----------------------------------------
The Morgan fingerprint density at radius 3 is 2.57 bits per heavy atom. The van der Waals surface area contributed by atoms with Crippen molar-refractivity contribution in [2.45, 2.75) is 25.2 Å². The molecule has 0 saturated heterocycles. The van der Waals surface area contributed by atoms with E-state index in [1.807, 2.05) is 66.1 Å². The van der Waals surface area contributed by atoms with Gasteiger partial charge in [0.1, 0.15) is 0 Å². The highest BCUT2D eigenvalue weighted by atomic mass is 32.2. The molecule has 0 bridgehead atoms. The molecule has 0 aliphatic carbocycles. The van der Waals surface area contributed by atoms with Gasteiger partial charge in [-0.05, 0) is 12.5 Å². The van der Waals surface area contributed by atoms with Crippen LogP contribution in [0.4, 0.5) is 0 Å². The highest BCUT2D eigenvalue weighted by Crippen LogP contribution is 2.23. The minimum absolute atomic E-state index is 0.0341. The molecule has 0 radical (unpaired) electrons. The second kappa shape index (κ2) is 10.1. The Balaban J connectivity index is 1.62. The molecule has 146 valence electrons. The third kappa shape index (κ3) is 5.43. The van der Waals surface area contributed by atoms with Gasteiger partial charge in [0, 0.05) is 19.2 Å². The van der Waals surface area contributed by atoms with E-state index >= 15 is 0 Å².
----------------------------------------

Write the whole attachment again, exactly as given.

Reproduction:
The Morgan fingerprint density at radius 3 is 2.57 bits per heavy atom. The van der Waals surface area contributed by atoms with Crippen molar-refractivity contribution in [2.45, 2.75) is 25.2 Å². The molecule has 0 saturated heterocycles. The van der Waals surface area contributed by atoms with E-state index in [1.807, 2.05) is 66.1 Å². The van der Waals surface area contributed by atoms with Gasteiger partial charge in [0.1, 0.15) is 0 Å². The highest BCUT2D eigenvalue weighted by atomic mass is 32.2. The molecule has 0 bridgehead atoms. The molecule has 0 aliphatic carbocycles. The van der Waals surface area contributed by atoms with Gasteiger partial charge in [-0.05, 0) is 12.5 Å². The van der Waals surface area contributed by atoms with Crippen LogP contribution in [0.4, 0.5) is 0 Å². The highest BCUT2D eigenvalue weighted by Crippen LogP contribution is 2.23. The minimum absolute atomic E-state index is 0.0341. The molecule has 0 radical (unpaired) electrons. The second kappa shape index (κ2) is 10.1. The Balaban J connectivity index is 1.62. The molecule has 146 valence electrons. The third kappa shape index (κ3) is 5.43. The van der Waals surface area contributed by atoms with Gasteiger partial charge in [0, 0.05) is 19.2 Å². The van der Waals surface area contributed by atoms with E-state index >= 15 is 0 Å².